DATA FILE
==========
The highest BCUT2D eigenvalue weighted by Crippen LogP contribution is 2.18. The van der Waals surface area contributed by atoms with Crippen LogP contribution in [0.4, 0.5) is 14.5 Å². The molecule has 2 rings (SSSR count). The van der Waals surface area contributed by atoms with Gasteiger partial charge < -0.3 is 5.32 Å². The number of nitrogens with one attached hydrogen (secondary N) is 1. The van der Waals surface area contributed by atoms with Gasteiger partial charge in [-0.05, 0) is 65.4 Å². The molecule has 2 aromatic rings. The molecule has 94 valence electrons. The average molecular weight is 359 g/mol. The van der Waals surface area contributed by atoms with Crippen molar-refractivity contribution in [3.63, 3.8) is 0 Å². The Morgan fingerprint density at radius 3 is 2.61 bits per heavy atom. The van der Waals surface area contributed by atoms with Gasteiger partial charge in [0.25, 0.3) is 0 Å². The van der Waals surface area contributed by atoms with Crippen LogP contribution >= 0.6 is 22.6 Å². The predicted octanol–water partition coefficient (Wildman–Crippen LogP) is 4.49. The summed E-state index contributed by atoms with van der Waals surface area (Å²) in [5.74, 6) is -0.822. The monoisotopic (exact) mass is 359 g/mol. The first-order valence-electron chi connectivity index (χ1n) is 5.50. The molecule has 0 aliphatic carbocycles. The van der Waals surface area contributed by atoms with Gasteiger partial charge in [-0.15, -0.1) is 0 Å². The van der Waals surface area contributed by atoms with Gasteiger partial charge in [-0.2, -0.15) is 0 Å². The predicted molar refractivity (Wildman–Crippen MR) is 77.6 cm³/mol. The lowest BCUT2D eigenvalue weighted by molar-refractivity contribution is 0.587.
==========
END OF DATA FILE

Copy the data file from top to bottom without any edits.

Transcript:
The highest BCUT2D eigenvalue weighted by Crippen LogP contribution is 2.18. The van der Waals surface area contributed by atoms with Crippen LogP contribution in [0.4, 0.5) is 14.5 Å². The molecule has 2 rings (SSSR count). The van der Waals surface area contributed by atoms with Gasteiger partial charge < -0.3 is 5.32 Å². The number of nitrogens with one attached hydrogen (secondary N) is 1. The van der Waals surface area contributed by atoms with Gasteiger partial charge in [-0.05, 0) is 65.4 Å². The molecule has 2 aromatic rings. The molecule has 94 valence electrons. The average molecular weight is 359 g/mol. The van der Waals surface area contributed by atoms with Crippen molar-refractivity contribution in [3.63, 3.8) is 0 Å². The Morgan fingerprint density at radius 3 is 2.61 bits per heavy atom. The van der Waals surface area contributed by atoms with Gasteiger partial charge in [0.25, 0.3) is 0 Å². The van der Waals surface area contributed by atoms with Crippen LogP contribution >= 0.6 is 22.6 Å². The predicted octanol–water partition coefficient (Wildman–Crippen LogP) is 4.49. The summed E-state index contributed by atoms with van der Waals surface area (Å²) in [5.74, 6) is -0.822. The monoisotopic (exact) mass is 359 g/mol. The first-order valence-electron chi connectivity index (χ1n) is 5.50. The molecule has 0 aliphatic carbocycles. The van der Waals surface area contributed by atoms with Gasteiger partial charge in [-0.15, -0.1) is 0 Å². The van der Waals surface area contributed by atoms with Gasteiger partial charge in [-0.2, -0.15) is 0 Å². The predicted molar refractivity (Wildman–Crippen MR) is 77.6 cm³/mol. The lowest BCUT2D eigenvalue weighted by molar-refractivity contribution is 0.587.